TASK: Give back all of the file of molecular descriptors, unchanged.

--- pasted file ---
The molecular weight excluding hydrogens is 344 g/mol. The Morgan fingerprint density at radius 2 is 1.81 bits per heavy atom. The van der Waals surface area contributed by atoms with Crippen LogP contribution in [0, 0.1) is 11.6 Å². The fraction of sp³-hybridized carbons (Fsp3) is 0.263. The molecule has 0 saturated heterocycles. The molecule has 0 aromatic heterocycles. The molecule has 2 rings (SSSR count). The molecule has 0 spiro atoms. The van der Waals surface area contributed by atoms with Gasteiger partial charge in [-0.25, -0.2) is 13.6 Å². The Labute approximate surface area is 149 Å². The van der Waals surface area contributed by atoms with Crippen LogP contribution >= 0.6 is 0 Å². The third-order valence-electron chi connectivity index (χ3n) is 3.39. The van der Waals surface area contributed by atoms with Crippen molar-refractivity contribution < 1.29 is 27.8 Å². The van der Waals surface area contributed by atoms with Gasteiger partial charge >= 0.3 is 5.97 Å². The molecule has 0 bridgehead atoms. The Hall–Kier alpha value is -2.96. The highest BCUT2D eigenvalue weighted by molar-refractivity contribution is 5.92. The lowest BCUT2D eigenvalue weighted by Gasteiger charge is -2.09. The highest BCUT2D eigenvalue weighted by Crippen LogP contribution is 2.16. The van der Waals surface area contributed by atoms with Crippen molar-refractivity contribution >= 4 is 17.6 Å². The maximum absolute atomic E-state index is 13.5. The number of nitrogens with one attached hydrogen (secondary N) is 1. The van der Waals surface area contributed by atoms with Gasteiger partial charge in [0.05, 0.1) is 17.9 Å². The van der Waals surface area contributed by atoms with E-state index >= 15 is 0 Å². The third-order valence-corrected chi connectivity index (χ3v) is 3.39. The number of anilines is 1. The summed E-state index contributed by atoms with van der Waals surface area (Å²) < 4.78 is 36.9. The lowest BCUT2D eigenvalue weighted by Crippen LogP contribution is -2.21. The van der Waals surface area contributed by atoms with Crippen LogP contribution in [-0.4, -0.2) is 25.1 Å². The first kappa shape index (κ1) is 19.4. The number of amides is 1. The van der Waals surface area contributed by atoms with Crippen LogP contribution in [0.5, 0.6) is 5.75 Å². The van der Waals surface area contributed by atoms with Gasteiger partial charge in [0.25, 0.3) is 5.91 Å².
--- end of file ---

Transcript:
The molecular weight excluding hydrogens is 344 g/mol. The Morgan fingerprint density at radius 2 is 1.81 bits per heavy atom. The van der Waals surface area contributed by atoms with Crippen LogP contribution in [0, 0.1) is 11.6 Å². The fraction of sp³-hybridized carbons (Fsp3) is 0.263. The molecule has 0 saturated heterocycles. The molecule has 0 aromatic heterocycles. The molecule has 2 rings (SSSR count). The molecule has 0 spiro atoms. The van der Waals surface area contributed by atoms with Gasteiger partial charge in [-0.25, -0.2) is 13.6 Å². The Labute approximate surface area is 149 Å². The van der Waals surface area contributed by atoms with Crippen LogP contribution >= 0.6 is 0 Å². The third-order valence-electron chi connectivity index (χ3n) is 3.39. The van der Waals surface area contributed by atoms with Crippen molar-refractivity contribution < 1.29 is 27.8 Å². The van der Waals surface area contributed by atoms with Gasteiger partial charge >= 0.3 is 5.97 Å². The molecule has 0 bridgehead atoms. The Hall–Kier alpha value is -2.96. The highest BCUT2D eigenvalue weighted by molar-refractivity contribution is 5.92. The lowest BCUT2D eigenvalue weighted by Gasteiger charge is -2.09. The highest BCUT2D eigenvalue weighted by Crippen LogP contribution is 2.16. The van der Waals surface area contributed by atoms with Crippen molar-refractivity contribution >= 4 is 17.6 Å². The maximum absolute atomic E-state index is 13.5. The number of nitrogens with one attached hydrogen (secondary N) is 1. The van der Waals surface area contributed by atoms with Gasteiger partial charge in [0.05, 0.1) is 17.9 Å². The van der Waals surface area contributed by atoms with E-state index >= 15 is 0 Å². The third-order valence-corrected chi connectivity index (χ3v) is 3.39. The number of anilines is 1. The summed E-state index contributed by atoms with van der Waals surface area (Å²) < 4.78 is 36.9. The lowest BCUT2D eigenvalue weighted by Crippen LogP contribution is -2.21. The van der Waals surface area contributed by atoms with Crippen LogP contribution in [-0.4, -0.2) is 25.1 Å². The first kappa shape index (κ1) is 19.4. The number of amides is 1. The van der Waals surface area contributed by atoms with Crippen LogP contribution in [0.5, 0.6) is 5.75 Å². The van der Waals surface area contributed by atoms with Gasteiger partial charge in [0.25, 0.3) is 5.91 Å².